|Albert Bierstadt: Oregon Trail|
from Wikimedia Commons
I was pleased to discover that my Rankins/Ellis family most likely made their move from Rome, Maine to Cherokee, Iowa in 1869 by traveling in covered wagons. As my sister commented on the last blog post (From Rome to Cherokee, Part 2), "No wonder we were always playing covered wagon with the rollaway bed - it's in our collective-memory-genes!"
I've been reading women's diaries of covered wagon travel, and searching around for bits of information. Along the way, I've found some things I never knew.
A covered wagon could be made from any farm wagon. Hoops were attached and canvas stretched over the top to keep the cargo protected.
Wagon beds were quite narrow and often packed to the canvas with household goods, tools, and supplies. Only the infirm and the very young actually rode in the wagons. With no springs, the ride ranged from uncomfortable to near-intolerable, so most walked alongside the wagon as it traveled.
There was little room for sleeping inside the wagon. Pioneers mostly slept outside.
Well-to-do families might bring along as many as five wagons. Two or three bachelors might share a single wagon.
Wagons could be pulled by teams of up to eight horses or mules, or as many as a dozen oxen. The oxen were slower but stronger. Because the pioneers traveled in long trains made up of many wagons (both for companionship and protection), drivers could temporarily hitch up double teams to pull wagons up steep trails or up the banks of a river.
Some wagons were boat-shaped, so they could be dismantled and poled across rivers. Wagon beds were well caulked against water leakage during such crossings.The travelers spent a lot of time fording rivers, either by driving through shallow ones, floating across deeper ones with the teams swimming ahead (with everyone praying a lot, I'm sure), being ferried across, or by crossing toll bridges built by enterprising farmers along the way.
Sometimes a family starting out from home might travel by rail or boat as far as they could. They would then buy a wagon and a team, load up their belongings and continue overland to their destination. St. Joseph, Missouri was one such famous "jumping off" spot for those people heading out on their first wagon-traveling days.
The journey west needed to be completed by the end of summer, lest the travelers get caught in snowy weather. They often traveled into the night to avoid the heat of the day.
I had always thought of wagon trains heading off into untamed wilderness and out of sight of all civilization. By the time my family was traveling in 1869, there were at least occasional small settlements along the way. They could send and receive letters from the friends and family they had left behind.With the advent of the telegraph, western folks could keep in touch with the events of the world. When President James A. Garfield was shot in July of 1881, much of the nation heard the news very quickly by way of Morse code and local newspapers.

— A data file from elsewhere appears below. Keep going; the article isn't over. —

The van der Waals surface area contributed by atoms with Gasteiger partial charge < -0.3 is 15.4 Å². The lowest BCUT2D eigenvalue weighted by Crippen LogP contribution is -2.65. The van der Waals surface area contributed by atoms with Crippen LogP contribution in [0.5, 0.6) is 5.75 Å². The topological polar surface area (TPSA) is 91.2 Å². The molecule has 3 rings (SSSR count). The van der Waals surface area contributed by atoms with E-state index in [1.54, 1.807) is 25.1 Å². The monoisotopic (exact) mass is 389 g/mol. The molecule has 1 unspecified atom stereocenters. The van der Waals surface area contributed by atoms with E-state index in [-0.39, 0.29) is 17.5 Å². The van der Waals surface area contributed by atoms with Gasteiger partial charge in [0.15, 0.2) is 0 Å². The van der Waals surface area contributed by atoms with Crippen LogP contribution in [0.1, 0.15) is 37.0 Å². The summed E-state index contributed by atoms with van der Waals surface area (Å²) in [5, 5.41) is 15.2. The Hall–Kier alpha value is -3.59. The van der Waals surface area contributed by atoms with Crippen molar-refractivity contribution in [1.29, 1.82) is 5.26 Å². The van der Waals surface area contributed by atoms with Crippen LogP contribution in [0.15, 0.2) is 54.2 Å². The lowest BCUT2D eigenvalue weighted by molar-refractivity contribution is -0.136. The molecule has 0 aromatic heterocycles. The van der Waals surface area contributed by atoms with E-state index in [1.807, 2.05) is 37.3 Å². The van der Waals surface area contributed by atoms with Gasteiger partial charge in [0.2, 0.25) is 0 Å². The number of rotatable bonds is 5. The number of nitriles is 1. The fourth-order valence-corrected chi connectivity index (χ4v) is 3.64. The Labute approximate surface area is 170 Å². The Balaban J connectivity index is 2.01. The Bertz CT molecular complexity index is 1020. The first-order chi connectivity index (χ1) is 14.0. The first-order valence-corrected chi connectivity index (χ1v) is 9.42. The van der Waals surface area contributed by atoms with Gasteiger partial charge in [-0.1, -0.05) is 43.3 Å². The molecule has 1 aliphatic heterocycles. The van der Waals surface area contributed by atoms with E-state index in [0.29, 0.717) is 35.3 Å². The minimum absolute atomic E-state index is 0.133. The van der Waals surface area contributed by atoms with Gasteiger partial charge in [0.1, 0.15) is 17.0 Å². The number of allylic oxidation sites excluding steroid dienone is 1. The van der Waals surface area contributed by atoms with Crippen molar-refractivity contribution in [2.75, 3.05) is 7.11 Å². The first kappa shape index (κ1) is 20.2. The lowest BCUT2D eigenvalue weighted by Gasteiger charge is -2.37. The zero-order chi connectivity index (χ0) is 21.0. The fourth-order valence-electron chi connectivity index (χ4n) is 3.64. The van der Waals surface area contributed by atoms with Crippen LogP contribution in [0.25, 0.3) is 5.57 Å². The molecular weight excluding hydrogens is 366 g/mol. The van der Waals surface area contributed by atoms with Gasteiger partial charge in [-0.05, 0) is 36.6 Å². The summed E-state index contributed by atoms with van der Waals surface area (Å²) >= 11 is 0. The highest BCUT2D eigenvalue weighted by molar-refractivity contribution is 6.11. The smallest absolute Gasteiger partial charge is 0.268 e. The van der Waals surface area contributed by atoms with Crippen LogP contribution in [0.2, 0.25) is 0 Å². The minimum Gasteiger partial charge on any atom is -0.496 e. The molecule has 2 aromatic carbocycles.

I was so surprised to read of a wagon train (not ours) starting off its journey and having supper at a restaurant on one of the first days! (Holmes: Diary of Mary Bower, Kansas Caravan, 1881). Of course, they were soon out of sight of such amenities. But travelers often stopped in to see relatives who had moved west earlier, sometimes picking up stock from one farm to deliver to another relative further up the trail. (Holmes:Diary of Viola Springer: From Missouri to the Harney Valley, 1885).
By the time my family was traveling, there were few problems with Indian raids. The troubles they might have had were with cold summer rains and the ensuing dampness, taking a wrong road and having to retrace their steps, and finding enough grazing for their livestock and good water for people and animals. Firewood was often in short supply and had to be carried in the wagons in anticipation of shortages.
People were still traveling by wagon as the railroads developed. The first transcontinental railroad was completed in 1869. Covered wagons often traveled near the railroad tracks when they could, as that land had been cleared and there were towns along the railway where they could obtain goods and services.
I read about one family in 1888 that didn't leave on their wagon journey until September--very late in the season, as traveling needed to be completed by fall. They struggled along into November until they ran into snow. Fearing the effects of cold weather on the small children in their party, they bought tickets on a passenger train, had the wagon dismantled and loaded with the contents and the team into a boxcar, and completed the rest of the trip in style, and in only two days! (Holmes: Mrs. Hampton's Diary: Kansas to Oregon by Road and Rail).
Nowadays, living here in New Mexico, I think about how I baby myself at the age of 72. I do what I please and never (hardly ever) overexert myself. Contrast that behavior with that of my great great great grandmother, Joanna Perkins Rankins, who made the trip by covered wagon across all those hundreds of miles at the age of 70. After that incredible journey, she then lived on to enjoy life in the promised land of Iowa--the hard, backbreaking life of a prairie pioneer--for another ten years.
Holmes, Kenneth L., editor. Covered Wagon Women; Diaries & Letters from the Western Trails. Volume XI, 1879-1903. Spokane, Washington: The Arthur H. Clark Company, 1993.
O'Brien, Mary Barmeyer. Heart of the Trail; The Stories of Eight Wagon Train Women. Helena, Montana: Falcon Publishing Co., 1997.
Wikipedia: Covered Wagon. https://en.wikipedia.org/wiki/Covered_wagon, accessed 30 Jun 2017.
Newcastle Man and Brother Travel Oregon Trail in Wagon. In 2011, two brothers, age 54 and 60, travel with their Jack Russell terrier, Olive Oyl, from St. Joseph, Missouri to Baker City, Oregon in a covered wagon pulled by three mules.